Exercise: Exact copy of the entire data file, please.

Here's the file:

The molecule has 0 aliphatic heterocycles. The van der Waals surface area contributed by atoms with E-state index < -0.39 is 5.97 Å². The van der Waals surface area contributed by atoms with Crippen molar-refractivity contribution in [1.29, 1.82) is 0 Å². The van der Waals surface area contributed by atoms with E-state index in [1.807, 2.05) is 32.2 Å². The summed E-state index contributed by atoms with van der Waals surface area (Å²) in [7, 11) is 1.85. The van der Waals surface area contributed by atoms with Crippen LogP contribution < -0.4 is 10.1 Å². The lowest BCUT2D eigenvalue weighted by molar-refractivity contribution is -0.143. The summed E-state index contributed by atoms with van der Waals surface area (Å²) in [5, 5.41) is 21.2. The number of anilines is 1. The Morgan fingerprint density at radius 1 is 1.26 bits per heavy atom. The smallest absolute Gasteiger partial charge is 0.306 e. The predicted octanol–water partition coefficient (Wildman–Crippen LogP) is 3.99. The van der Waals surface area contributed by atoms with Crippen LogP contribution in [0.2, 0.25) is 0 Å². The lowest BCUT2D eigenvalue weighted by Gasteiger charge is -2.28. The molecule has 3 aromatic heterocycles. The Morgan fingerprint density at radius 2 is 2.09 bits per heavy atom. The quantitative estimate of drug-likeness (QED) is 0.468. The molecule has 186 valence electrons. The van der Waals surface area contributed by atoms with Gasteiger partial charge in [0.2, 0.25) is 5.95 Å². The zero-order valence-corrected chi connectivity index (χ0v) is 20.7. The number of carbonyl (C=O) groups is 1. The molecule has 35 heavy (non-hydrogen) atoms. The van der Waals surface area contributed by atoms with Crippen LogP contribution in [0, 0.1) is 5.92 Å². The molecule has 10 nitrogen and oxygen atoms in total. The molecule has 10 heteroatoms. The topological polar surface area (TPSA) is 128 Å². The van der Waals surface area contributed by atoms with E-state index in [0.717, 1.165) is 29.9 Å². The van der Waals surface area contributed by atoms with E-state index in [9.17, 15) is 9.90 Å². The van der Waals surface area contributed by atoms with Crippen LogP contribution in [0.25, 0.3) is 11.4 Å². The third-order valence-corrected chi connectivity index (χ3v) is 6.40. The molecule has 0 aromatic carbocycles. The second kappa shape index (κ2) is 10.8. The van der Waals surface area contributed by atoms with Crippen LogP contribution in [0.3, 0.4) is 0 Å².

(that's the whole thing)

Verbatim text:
The molecule has 0 aliphatic heterocycles. The van der Waals surface area contributed by atoms with E-state index < -0.39 is 5.97 Å². The van der Waals surface area contributed by atoms with Crippen molar-refractivity contribution in [1.29, 1.82) is 0 Å². The van der Waals surface area contributed by atoms with E-state index in [1.807, 2.05) is 32.2 Å². The summed E-state index contributed by atoms with van der Waals surface area (Å²) in [7, 11) is 1.85. The van der Waals surface area contributed by atoms with Crippen LogP contribution < -0.4 is 10.1 Å². The lowest BCUT2D eigenvalue weighted by molar-refractivity contribution is -0.143. The summed E-state index contributed by atoms with van der Waals surface area (Å²) in [5, 5.41) is 21.2. The number of anilines is 1. The Morgan fingerprint density at radius 1 is 1.26 bits per heavy atom. The smallest absolute Gasteiger partial charge is 0.306 e. The predicted octanol–water partition coefficient (Wildman–Crippen LogP) is 3.99. The van der Waals surface area contributed by atoms with Crippen LogP contribution in [0.2, 0.25) is 0 Å². The lowest BCUT2D eigenvalue weighted by Gasteiger charge is -2.28. The molecule has 3 aromatic heterocycles. The Morgan fingerprint density at radius 2 is 2.09 bits per heavy atom. The quantitative estimate of drug-likeness (QED) is 0.468. The molecule has 186 valence electrons. The van der Waals surface area contributed by atoms with Gasteiger partial charge in [0.2, 0.25) is 5.95 Å². The zero-order valence-corrected chi connectivity index (χ0v) is 20.7. The number of carbonyl (C=O) groups is 1. The molecule has 35 heavy (non-hydrogen) atoms. The van der Waals surface area contributed by atoms with Crippen LogP contribution in [0, 0.1) is 5.92 Å². The molecule has 10 nitrogen and oxygen atoms in total. The molecule has 10 heteroatoms. The topological polar surface area (TPSA) is 128 Å². The van der Waals surface area contributed by atoms with E-state index in [0.717, 1.165) is 29.9 Å². The van der Waals surface area contributed by atoms with E-state index in [9.17, 15) is 9.90 Å². The van der Waals surface area contributed by atoms with Crippen LogP contribution in [0.25, 0.3) is 11.4 Å². The third-order valence-corrected chi connectivity index (χ3v) is 6.40. The molecule has 0 aromatic carbocycles. The second kappa shape index (κ2) is 10.8. The van der Waals surface area contributed by atoms with Crippen LogP contribution in [0.3, 0.4) is 0 Å².